How to Get Rid of MelancholiaTweet
A mental condition characterized by extreme depression and feelings of hopelessness and worthlessness. It is especially a part of manic-depressive psychosis.
Current views are that the term neurotic depression is probably not useful because it covers several different disorders including, e.g., mild depressive episode, atypical depression and dysthymia. However the clinical syndrome of melancholic depression (major depression with melancholia in DSM-IV or depressive episode with somatic symptoms in ICD-10) as defined by symptom profile appears to have a number of validating characteristics that distinguish it from depressions lacking these features.
- Better response to somatic treatments e.g. antidepressant medication and ECT.
- Poorer response to placebo drug treatment
- More evidence of neurobiological abnormalities (decreased latency to rapid eye movement sleep, impaired growth hormone response to clonidine).
As mentioned above, it is possible that these characteristics simply reflect a greater severity of somatic or melancholic endogenous depression; nevertheless the predictions for treatment response can be clinically useful.
A kind of mental unsoundness characterized by:
- extreme depression of spirits,
- ill-grounded fears,
- delusions, and
- brooding upon a particular subject or train of ideas.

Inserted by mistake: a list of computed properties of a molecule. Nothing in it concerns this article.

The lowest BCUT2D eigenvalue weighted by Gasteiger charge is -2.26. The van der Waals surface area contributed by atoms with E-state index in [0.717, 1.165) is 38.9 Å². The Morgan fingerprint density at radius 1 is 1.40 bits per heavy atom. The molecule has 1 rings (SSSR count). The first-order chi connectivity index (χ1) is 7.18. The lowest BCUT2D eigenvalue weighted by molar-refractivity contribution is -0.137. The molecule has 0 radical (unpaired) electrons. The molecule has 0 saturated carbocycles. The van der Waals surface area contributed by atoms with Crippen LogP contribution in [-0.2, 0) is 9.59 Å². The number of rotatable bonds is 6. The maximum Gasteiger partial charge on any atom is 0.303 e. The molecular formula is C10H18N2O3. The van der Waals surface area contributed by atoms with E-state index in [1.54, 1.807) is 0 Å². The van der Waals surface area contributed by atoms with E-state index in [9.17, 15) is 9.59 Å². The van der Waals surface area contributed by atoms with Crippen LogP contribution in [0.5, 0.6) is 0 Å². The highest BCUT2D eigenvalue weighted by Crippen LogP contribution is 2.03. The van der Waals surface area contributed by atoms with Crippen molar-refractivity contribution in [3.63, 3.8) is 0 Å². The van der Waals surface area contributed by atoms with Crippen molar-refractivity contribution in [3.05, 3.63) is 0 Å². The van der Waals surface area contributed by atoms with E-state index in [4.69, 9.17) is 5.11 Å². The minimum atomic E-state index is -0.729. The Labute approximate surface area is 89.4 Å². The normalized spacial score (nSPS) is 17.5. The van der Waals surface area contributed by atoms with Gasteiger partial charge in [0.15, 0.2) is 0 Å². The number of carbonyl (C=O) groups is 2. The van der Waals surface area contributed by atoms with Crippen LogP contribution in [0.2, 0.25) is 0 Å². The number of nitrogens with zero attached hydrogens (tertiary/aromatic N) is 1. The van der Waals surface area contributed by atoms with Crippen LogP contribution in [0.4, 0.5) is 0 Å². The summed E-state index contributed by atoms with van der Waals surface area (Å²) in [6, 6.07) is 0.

Many manic depressives long for the hypomanic states, and I would welcome them myself, if it weren't for the fact that they are usually followed by depression.
Clinical features of melancholic and somatic depression
Melancholic features (Dsm-IV)
- Loss of interest or pleasure in usual activities*
- Lack of reactivity to pleasurable stimuli*
plus at least three of the following:
- Distinct quality of mood (unlike normal sadness)
- Morning worsening of mood*
- Early morning waking*
- Psychomotor agitation or retardation*
- Significant anorexia or weight loss*
- Excessive guilt
- Marked loss of libido* (ICD-10 only)
* Somatic symptoms of depression in ICD-10 (atleast 4 required for diagnosis).
Depression is a more familiar state of mind to most people. Many experience it, and almost everyone has known someone to experience depression. Depression strikes about one quarter of the world's women and one eighth of the world's men at some time in their lives; at any given time five percent of the population is experiencing major depression. Depression is the most common mental illness.
However, in its extreme, depression can take on forms that are much less familiar and can even be life-threatening.
Criteria for Major Depressive Episode Melancholic Type
- Psychomotor retardation or agitation (not merely subjective complaints)
A condition of mental depression occurring most frequently in women and men of middle age, characterized by a restless agitated state of misery with occasional outbursts of aggressiveness. The result of some prominent delusion.